The easy fix for Social Security: Raise the FICA tax cap

October 04, 2011

Your article on how to shore up Social Security was intriguing. You are quite correct in stating that the program, while it will require to be adjusted at some time in the future, is certainly no Ponzi scheme and that it will continue to operate in a secure fashion for at least another generation.

It can be fixed by a rather simple device of imposing a uniform FICA tax rate on all payers. The current FICA tax is a regressive tax on income (with no standard deduction or personal exemption deduction) and is imposed (for the years 2009 and 2010) only on the first $106,800 of gross wages. The tax is not imposed on investment income (such as interest and dividends) or on wage income over $106,800.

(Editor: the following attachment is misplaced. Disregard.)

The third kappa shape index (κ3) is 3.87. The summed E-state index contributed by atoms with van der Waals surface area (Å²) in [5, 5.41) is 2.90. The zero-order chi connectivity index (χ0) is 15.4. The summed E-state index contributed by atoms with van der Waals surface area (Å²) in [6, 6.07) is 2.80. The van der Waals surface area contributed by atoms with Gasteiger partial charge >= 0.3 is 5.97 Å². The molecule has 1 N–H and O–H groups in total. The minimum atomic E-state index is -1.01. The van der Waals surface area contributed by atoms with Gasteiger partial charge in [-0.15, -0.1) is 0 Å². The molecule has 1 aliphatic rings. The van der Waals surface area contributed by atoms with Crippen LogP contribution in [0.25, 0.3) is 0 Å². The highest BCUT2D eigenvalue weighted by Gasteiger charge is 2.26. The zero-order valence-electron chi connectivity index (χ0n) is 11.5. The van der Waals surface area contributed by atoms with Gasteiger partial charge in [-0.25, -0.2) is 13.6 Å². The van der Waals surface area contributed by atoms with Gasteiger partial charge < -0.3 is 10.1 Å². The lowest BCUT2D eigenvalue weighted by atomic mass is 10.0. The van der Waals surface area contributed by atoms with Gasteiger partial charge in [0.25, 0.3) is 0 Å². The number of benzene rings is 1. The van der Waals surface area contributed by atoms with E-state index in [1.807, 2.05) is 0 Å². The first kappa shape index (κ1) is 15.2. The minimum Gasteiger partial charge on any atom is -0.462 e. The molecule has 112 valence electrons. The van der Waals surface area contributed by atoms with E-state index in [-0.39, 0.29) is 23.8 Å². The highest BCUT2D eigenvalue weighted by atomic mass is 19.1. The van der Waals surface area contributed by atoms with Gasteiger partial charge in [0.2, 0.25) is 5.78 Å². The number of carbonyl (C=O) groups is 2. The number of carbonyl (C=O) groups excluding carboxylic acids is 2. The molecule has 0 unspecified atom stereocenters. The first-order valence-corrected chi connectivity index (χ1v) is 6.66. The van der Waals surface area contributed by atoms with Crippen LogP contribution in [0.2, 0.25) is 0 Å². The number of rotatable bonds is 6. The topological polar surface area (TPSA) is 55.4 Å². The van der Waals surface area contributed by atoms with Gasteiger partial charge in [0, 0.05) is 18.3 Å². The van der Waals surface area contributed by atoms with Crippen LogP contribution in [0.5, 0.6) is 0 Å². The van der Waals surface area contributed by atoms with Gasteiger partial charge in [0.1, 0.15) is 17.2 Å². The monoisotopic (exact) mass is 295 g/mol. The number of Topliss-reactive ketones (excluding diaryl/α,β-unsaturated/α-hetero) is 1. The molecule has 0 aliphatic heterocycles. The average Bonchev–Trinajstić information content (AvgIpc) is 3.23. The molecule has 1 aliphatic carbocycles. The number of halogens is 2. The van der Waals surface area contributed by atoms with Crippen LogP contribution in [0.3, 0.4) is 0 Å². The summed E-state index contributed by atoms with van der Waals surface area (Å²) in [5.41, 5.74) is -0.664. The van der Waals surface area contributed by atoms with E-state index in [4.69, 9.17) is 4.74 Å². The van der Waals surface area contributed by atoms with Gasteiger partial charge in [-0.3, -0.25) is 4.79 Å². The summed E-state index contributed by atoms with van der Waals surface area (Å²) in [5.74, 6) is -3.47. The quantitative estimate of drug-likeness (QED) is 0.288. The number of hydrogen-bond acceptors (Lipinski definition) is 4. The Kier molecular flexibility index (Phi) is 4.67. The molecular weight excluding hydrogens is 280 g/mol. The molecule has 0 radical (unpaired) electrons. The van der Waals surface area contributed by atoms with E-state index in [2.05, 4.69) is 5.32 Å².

I always considered this tax to be grossly regressive and another example of preferential treatment for the wealthy. The most obvious solution, one that would make the tax more fair and raise much needed revenue, is to increase or abolish the cap on contributions. Raising the eligibility age may also be necessary, but that would impose a real burden on firemen, policemen, construction workers and others who are required to have physical prowess in their professions.

Jack Kinstlinger, Baltimore

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